Students learn internet safety in Google presentation

Reposted from Round Rock ISD Press Release 10/13/14

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October 13 2014 –   With the helps of Google and State Rep. Larry Gonzales., Hernandez Middle School students learned the ins-and-outs of being smart on the web last Thursday at the Good to Know Roadshow.

The Good to Know Roadshow made a stop at Hernandez on October 9 to teach students five tips to stay protected on the Internet during an interactive and engaging 45 minute presentation.

“Middle school students are increasingly connecting more with each other and technology is starting to play a larger role in their education,” Google spokesperson Jamie Hill said. “It’s a great time where they can start developing best practices early on so they’re set up for a lot of success.”

Gonzales, who collaborates with Google while working on public school technology curriculum in the state legislature, recommended Hernandez when the company was looking for a middle school in Round Rock ISD to bring the assembly.

“It’s most important for middle school kids because they’re just beginning to learn how to use these social media tools,” Gonzales said. “They’re starting to get their phones, they’re starting to learn how to share information and it’s critically important that they recognize how wonderful the internet is, but how they must also be very safe and very smart about what they post on social media.”

The five tips are as follows:

  • Think before you share: People base opinions off of what is posted from social media accounts. Job or leadership opportunities could be influenced by what is shared or who individuals share with. Private messages can also be shared and go viral.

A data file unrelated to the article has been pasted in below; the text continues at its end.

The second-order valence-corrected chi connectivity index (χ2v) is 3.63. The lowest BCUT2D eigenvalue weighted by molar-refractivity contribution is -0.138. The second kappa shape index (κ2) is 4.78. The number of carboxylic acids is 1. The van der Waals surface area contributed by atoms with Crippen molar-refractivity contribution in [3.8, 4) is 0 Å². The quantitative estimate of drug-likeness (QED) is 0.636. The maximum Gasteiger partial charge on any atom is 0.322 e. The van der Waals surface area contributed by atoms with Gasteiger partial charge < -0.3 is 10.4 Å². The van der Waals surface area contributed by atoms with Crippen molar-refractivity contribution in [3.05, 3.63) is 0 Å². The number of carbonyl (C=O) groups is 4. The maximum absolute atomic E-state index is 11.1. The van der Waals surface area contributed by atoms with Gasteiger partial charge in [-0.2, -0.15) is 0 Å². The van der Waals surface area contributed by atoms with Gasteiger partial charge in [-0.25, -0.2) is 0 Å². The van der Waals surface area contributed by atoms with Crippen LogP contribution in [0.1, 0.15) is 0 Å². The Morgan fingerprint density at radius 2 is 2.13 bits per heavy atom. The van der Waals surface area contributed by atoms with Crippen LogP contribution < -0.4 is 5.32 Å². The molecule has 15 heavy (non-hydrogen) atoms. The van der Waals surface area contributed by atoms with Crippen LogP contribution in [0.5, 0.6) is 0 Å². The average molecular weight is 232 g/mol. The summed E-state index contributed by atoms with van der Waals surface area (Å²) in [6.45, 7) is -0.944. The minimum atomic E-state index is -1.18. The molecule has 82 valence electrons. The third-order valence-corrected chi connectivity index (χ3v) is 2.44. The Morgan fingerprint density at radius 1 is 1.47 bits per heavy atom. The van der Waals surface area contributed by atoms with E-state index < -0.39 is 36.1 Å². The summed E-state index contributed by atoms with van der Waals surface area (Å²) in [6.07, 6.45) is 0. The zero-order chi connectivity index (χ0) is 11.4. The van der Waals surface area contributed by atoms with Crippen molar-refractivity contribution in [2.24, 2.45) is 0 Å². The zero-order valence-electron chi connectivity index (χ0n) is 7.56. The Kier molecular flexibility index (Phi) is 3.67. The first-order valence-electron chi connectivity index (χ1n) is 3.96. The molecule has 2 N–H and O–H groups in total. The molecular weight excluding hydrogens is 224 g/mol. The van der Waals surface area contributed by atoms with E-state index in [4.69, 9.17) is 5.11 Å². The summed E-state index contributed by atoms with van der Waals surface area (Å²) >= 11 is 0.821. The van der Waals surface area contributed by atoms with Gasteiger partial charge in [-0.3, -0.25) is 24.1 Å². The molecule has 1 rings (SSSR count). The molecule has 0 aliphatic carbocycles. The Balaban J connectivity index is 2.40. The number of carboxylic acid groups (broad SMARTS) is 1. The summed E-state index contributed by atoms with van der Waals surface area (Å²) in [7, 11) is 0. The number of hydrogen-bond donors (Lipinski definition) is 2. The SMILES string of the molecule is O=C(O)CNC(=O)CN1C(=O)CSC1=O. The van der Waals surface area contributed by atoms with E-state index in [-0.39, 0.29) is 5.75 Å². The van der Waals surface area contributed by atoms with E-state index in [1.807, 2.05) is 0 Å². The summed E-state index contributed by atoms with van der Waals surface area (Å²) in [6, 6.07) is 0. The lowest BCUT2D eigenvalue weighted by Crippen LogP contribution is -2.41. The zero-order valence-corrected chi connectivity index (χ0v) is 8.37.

• Protect your stuff: Strong passwords help safeguard information online. Stay away from bad passwords like “12345” or “Password.” Instead, have a password that is at least eight characters with a mix of letters, numbers and symbols. Each new account should have a new password.

  • Know and use your settings: Teenagers don’t always want to share the same content with their friends and parents. To solve this problem, students should get to know social media settings so their privacy is protected.

  • Avoid scams: Don’t respond to suspicious posts, emails or requests for passwords. If it sounds too good to be true, like a free vacation or electronic device, it is most likely a scam.

  • Be positive: Being kind on the internet can lead to making the web a better place. Individuals have the opportunity to make someone’s day with encouraging comments and its up to everyone to make the online community a great place.

Sixth through eighth grade students can access the Internet 24 hours a day and while educators can protect the school from physical concerns, Hernandez Middle School Principal Mario Acosta said it’s nearly impossible to monitor and protect students from the cyber environment.

“One of our roles as educators is to provide safe learning environments for students, and the internet is a learning space for our students,” Acosta said. “We are very grateful and excited to work with a company like Google and Rep. Gonzales for helping organize this valuable tool for our students.”

 

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